Below is the map of both buffers, with the slope buffer highlighted in purple, the vegitation buffer highlighted in
green, and areas with both buffers highlighted in red.
The Nanticoke River system is approximately 50 miles long and has the largest watershed in Delaware. This watershed
occupies about one-third of Delaware's land surface.This being said, it is a very important watershed to the ecosystem
of Delaware, its area of interconnected uplands, wetland and waters providing home to over 250 endangered plant and
animal species. This watershed has been a focus for protection mainly for the issues it is facing as well as its
abundance of rare fauna and flora along with its many other unique biological communities.
Approximately 43% of the land in the Nanticoke watershed is used for agriculture, such as animal production farms.
These animal production farms not only lead to pollutants in the water system but also the developed land has affected
the runoff experienced by the watershed. The developing urban areas in the Nanticoke watershed region have also
caused runoff. Development of this land has taken away vegetation that has intercepted runoff in the pass, causing a
raising issue for the watershed.
To protect the river, the state of Delaware has designated the Nanticoke River System as an “Exceptional Recreational
and Ecological Resource”, or ERES. With this designation, comes a commitment by the state of Delaware to increase
the treatment of incoming wastewater. The main focus for this process is the animal production farms, and educating
urban areas about proper septic system maintenance.
There is also in place, a Nanticoke Watershed Alliance. This alliance has representatives from industry, agriculture,
environmental, business, community, state, local and federal government organizations, all working together to protect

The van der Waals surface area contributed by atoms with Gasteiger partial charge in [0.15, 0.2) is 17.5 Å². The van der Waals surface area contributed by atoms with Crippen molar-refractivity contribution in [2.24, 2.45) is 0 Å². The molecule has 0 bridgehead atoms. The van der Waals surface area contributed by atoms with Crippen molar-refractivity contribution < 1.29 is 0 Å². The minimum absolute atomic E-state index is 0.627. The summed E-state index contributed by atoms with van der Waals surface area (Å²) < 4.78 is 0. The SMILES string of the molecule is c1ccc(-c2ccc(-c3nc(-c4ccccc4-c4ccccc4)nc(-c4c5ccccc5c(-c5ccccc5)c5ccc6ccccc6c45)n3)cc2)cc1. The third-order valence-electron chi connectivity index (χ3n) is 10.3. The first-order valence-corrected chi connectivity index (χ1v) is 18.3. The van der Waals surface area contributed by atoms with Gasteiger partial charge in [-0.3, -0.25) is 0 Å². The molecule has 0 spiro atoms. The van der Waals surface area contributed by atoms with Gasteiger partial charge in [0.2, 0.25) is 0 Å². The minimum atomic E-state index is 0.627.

the Nanticoke watershed. One of their main programs is the development of agricultural buffers. This includes working
with farmers to plant flexible-width buffer strips of native grasses along their drainage ditches. The alliance also
performs water quality assessment throughout the year by collecting bi-weekly samples at six different sites. Monitoring
these and ensuring that they are meeting protocol is an essential way to improve life for the affected ecosystems.
After performing this analysis, there are some suggestions I could make to ensure that the Nanticoke river system does
not incur any further damage as well as improves in quality. First I would suggest a restriction on extensive further land
development, as well as an incentive program for land donation to the watershed alliance or the state of Delaware. This
will stop the watershed area from further development and loss of agriculture and hopefully slowly expand available
vegetative land available. Another suggestion is to put an emphasis on educating urban areas about monitoring their
contribution to the pollution in the area. While laws put in place can control the corporations, the surrounding urban
areas cannot be put on such restrictions. However, education is the best gateway to improving an issue among an urban
setting. The current monitoring done by the Nanticoke Watershed Alliance is a good tool in the maintenance of the
Nanticoke river system, but this strategy focuses more on targeting the sources of the problems.
The main cost of this strategy would be from the land incentives. I would propose that the state of Delaware apply for
an environmental conservation grant from the federal government to use for this purpose of the strategy. Educating the
urban areas about their impact on the watershed region and how to lessen it will have minimal costs and fundraising
done by various organizations such as the Nanticoke Watershed Alliance can cover those minimal costs.
Smithsonian Environmental Research Center
Nanticoke Restoration Work Group Restoration Plan 2012
Nanticoke Watershed Alliance